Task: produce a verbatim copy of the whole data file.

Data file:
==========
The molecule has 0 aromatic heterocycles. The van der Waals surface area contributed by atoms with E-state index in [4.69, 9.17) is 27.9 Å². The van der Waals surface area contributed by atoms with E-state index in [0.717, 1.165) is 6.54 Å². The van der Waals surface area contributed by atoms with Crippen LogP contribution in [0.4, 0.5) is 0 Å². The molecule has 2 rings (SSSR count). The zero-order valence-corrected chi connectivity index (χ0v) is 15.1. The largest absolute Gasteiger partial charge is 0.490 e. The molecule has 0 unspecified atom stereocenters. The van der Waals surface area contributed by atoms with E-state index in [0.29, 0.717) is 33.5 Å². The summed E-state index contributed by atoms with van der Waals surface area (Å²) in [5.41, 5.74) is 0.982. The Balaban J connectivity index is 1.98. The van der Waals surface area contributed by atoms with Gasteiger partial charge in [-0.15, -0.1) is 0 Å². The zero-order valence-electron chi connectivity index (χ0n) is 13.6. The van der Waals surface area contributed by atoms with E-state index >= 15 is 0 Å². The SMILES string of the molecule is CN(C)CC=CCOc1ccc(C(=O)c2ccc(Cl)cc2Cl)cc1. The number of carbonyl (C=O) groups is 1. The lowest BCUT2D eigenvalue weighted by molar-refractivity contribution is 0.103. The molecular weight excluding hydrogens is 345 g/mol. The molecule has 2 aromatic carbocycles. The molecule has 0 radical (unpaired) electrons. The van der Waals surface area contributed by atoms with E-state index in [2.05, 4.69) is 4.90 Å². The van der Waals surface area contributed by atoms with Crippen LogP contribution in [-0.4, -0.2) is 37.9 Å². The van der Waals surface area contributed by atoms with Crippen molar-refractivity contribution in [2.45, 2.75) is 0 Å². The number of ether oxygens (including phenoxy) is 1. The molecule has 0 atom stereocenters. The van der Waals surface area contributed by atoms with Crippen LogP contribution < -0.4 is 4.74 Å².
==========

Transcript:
The molecule has 0 aromatic heterocycles. The van der Waals surface area contributed by atoms with E-state index in [4.69, 9.17) is 27.9 Å². The van der Waals surface area contributed by atoms with E-state index in [0.717, 1.165) is 6.54 Å². The van der Waals surface area contributed by atoms with Crippen LogP contribution in [0.4, 0.5) is 0 Å². The molecule has 2 rings (SSSR count). The zero-order valence-corrected chi connectivity index (χ0v) is 15.1. The largest absolute Gasteiger partial charge is 0.490 e. The molecule has 0 unspecified atom stereocenters. The van der Waals surface area contributed by atoms with E-state index in [0.29, 0.717) is 33.5 Å². The summed E-state index contributed by atoms with van der Waals surface area (Å²) in [5.41, 5.74) is 0.982. The Balaban J connectivity index is 1.98. The van der Waals surface area contributed by atoms with Gasteiger partial charge in [-0.15, -0.1) is 0 Å². The zero-order valence-electron chi connectivity index (χ0n) is 13.6. The van der Waals surface area contributed by atoms with E-state index >= 15 is 0 Å². The SMILES string of the molecule is CN(C)CC=CCOc1ccc(C(=O)c2ccc(Cl)cc2Cl)cc1. The number of carbonyl (C=O) groups is 1. The lowest BCUT2D eigenvalue weighted by molar-refractivity contribution is 0.103. The molecular weight excluding hydrogens is 345 g/mol. The molecule has 2 aromatic carbocycles. The molecule has 0 radical (unpaired) electrons. The van der Waals surface area contributed by atoms with E-state index in [2.05, 4.69) is 4.90 Å². The van der Waals surface area contributed by atoms with Crippen LogP contribution in [-0.4, -0.2) is 37.9 Å². The van der Waals surface area contributed by atoms with Crippen molar-refractivity contribution in [2.45, 2.75) is 0 Å². The number of ether oxygens (including phenoxy) is 1. The molecule has 0 atom stereocenters. The van der Waals surface area contributed by atoms with Crippen LogP contribution < -0.4 is 4.74 Å².